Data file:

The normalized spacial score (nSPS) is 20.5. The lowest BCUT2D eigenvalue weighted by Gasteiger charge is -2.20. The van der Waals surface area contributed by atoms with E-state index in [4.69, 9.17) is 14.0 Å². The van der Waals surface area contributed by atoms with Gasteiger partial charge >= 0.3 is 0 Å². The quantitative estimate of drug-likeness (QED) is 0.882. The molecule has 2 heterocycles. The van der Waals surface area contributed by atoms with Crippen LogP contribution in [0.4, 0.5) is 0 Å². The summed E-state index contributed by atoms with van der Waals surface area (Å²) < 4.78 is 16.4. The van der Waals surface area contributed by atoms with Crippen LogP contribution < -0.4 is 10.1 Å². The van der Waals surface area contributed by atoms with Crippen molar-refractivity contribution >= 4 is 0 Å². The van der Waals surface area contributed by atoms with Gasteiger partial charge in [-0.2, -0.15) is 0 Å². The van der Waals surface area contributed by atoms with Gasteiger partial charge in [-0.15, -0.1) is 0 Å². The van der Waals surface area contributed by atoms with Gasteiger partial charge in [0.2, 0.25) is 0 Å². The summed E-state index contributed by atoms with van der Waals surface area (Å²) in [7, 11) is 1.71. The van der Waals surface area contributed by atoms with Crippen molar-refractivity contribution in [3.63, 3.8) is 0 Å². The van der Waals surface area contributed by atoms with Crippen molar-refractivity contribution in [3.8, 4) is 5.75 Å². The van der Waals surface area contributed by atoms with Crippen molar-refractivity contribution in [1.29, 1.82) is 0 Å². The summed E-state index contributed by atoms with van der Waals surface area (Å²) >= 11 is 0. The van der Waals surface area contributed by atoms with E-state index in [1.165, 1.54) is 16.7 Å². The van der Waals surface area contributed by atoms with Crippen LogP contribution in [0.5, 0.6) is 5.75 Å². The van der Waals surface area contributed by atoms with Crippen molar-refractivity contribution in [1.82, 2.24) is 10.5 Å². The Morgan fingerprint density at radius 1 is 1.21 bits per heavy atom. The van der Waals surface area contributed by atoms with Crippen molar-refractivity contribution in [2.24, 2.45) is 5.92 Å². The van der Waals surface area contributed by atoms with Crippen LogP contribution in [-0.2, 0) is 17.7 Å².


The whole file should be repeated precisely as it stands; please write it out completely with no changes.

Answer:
The normalized spacial score (nSPS) is 20.5. The lowest BCUT2D eigenvalue weighted by Gasteiger charge is -2.20. The van der Waals surface area contributed by atoms with E-state index in [4.69, 9.17) is 14.0 Å². The van der Waals surface area contributed by atoms with Gasteiger partial charge >= 0.3 is 0 Å². The quantitative estimate of drug-likeness (QED) is 0.882. The molecule has 2 heterocycles. The van der Waals surface area contributed by atoms with Crippen LogP contribution in [0.4, 0.5) is 0 Å². The summed E-state index contributed by atoms with van der Waals surface area (Å²) < 4.78 is 16.4. The van der Waals surface area contributed by atoms with Crippen LogP contribution < -0.4 is 10.1 Å². The van der Waals surface area contributed by atoms with Crippen molar-refractivity contribution >= 4 is 0 Å². The van der Waals surface area contributed by atoms with Gasteiger partial charge in [-0.2, -0.15) is 0 Å². The van der Waals surface area contributed by atoms with Gasteiger partial charge in [-0.15, -0.1) is 0 Å². The van der Waals surface area contributed by atoms with Gasteiger partial charge in [0.2, 0.25) is 0 Å². The summed E-state index contributed by atoms with van der Waals surface area (Å²) in [7, 11) is 1.71. The van der Waals surface area contributed by atoms with Crippen molar-refractivity contribution in [3.63, 3.8) is 0 Å². The van der Waals surface area contributed by atoms with Crippen molar-refractivity contribution in [3.8, 4) is 5.75 Å². The van der Waals surface area contributed by atoms with Crippen molar-refractivity contribution in [1.29, 1.82) is 0 Å². The summed E-state index contributed by atoms with van der Waals surface area (Å²) >= 11 is 0. The van der Waals surface area contributed by atoms with E-state index in [1.165, 1.54) is 16.7 Å². The van der Waals surface area contributed by atoms with Crippen LogP contribution in [0.5, 0.6) is 5.75 Å². The van der Waals surface area contributed by atoms with Crippen molar-refractivity contribution in [1.82, 2.24) is 10.5 Å². The Morgan fingerprint density at radius 1 is 1.21 bits per heavy atom. The van der Waals surface area contributed by atoms with Crippen molar-refractivity contribution in [2.24, 2.45) is 5.92 Å². The van der Waals surface area contributed by atoms with Crippen LogP contribution in [-0.2, 0) is 17.7 Å².